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The Oklahoma Legal Group Blog

Oklahoma Looks to Tackle the "Knockout Game"

Adam Banner - Tuesday, December 03, 2013

In recent weeks, the “knockout game” has besieged headlines across the nation as a violent and dangerous “game” that is injuring unsuspecting victims in major metropolitan areas across the United States.

An Oklahoma lawmaker is urging legislators to take a proactive approach to try to keep these random assaults from breaching the Sooner State’s borders.

With that in mind, criminal attorneys may see the assault laws modified a bit.

In the knockout game, or Knockout, a group of young people—generally young men—selects a target at random. One of the group then attempts to render the victim unconscious with a single punch. To do so is to perform the “no hitter quitter,” and while the act is supposed to be a display of machismo and strength, there is nothing proven by the ability to knockout a completely helpless and unprepared opponent. I'd venture to bet that most those punks have probably never tried that on someone staring them in the face. Victims have included a 78-year-old woman and a 12-year old boy.

In some cases, Knockout has been fatal, being attributed to as many as 7 deaths, although some sources confirm just two deaths this year.

  • In September, a 46-year-old man struck from behind died when he fell into an iron fence. He was found with a broken neck and his head wedged between the fence posts. Two 13-year-olds and a 14-year-old were charged in his death.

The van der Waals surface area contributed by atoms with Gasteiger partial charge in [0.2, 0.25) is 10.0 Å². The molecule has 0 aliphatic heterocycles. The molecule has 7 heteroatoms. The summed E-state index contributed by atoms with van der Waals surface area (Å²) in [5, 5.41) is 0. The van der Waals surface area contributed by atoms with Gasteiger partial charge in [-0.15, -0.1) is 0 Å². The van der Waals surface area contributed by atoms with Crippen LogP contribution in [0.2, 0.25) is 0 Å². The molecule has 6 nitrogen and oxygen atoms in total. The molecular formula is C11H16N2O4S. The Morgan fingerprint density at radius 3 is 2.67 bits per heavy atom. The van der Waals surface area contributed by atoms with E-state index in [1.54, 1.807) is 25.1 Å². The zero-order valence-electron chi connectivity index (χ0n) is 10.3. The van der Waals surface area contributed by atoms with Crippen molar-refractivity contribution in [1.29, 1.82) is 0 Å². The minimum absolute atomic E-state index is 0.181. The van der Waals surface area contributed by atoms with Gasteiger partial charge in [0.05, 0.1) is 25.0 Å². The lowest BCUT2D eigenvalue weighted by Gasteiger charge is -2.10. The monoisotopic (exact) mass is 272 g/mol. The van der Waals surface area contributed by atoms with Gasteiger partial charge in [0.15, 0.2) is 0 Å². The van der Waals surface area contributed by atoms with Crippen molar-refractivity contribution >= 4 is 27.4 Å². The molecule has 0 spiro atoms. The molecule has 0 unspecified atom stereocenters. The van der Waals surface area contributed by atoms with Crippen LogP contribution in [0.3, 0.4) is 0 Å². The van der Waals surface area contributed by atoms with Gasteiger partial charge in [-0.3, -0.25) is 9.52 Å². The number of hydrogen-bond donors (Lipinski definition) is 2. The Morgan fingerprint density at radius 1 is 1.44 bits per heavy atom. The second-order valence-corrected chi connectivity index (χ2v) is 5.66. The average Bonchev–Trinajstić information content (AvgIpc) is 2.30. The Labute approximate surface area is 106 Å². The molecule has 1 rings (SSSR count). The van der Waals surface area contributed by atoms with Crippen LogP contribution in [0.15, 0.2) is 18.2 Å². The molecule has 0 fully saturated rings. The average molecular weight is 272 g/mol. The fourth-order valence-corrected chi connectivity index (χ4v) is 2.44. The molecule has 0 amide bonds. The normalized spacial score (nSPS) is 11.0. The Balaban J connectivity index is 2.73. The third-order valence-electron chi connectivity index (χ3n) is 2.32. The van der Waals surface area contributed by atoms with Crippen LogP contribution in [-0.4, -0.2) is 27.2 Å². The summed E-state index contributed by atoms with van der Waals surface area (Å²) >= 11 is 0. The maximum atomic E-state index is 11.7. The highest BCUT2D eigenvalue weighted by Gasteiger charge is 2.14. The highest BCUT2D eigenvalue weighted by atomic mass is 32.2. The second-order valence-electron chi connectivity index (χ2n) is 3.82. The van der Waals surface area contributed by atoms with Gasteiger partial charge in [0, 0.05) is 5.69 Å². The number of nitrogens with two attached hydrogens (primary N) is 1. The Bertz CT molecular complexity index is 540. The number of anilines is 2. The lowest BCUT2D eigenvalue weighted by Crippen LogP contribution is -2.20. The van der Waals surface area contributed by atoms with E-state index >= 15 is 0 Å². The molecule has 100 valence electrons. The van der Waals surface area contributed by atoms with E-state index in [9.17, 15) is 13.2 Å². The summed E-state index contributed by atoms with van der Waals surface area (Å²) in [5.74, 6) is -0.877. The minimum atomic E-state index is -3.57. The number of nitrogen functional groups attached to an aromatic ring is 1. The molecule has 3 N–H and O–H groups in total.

• In June, a 43-year-old man was killed by a 17-year-old who attempted to knock him out with a single punch.
  • In May, a 51-year-old man was beaten to death in an assault that started with a 13-year-old attempting to knock him out with one punch. The 13-year-old and a 16-year-old have been charged in his death.
  • Also in May, an 18-year-old was sentenced for the death of a 78-year-old man who died after the younger man struck him in the head.

The media has seized on the “game” as an example of “youth gone wild.” However, the game is not particularly new, with reports of similar attacks dating back to 1992. With the advent of social media and video of these assaults being posted to YouTube and Facebook, the game seems to be spreading as troubled youth find a new way to spread their mischief and seek their 15 minutes of fame.

In Oklahoma, Representative Bobby Cleveland hopes to stop the “game” before it takes hold in the state by proposing legislation that would strengthen the penalties for the random assaults.

Currently, a random attack in which a person was hit with a single punch would generally be charged as simple assault and battery, a misdemeanor punishable by only 90 days in jail, unless serious bodily injury occurs. If the act results in “great bodily injury,” it is charged as aggravated assault and battery, a felony punishable by a maximum of 5 years in prison.

Rep. Cleveland is the Vice Chair of the Appropriations and Budget Public Safety Committee. He serves District 20, including Cleveland, Garvin, McClain, and Pottawatomie counties. He believes random attacks preying on unsuspecting and vulnerable victims should carry a harsher penalty than those currently in place. His measure would make such an offense a felony punishable by 10 years in prison, and any juvenile accused of the crime could be charged as an adult.

Legislators across the nation are proposing similar measures, hoping that the weighty consequences will help discourage random assaults.

 






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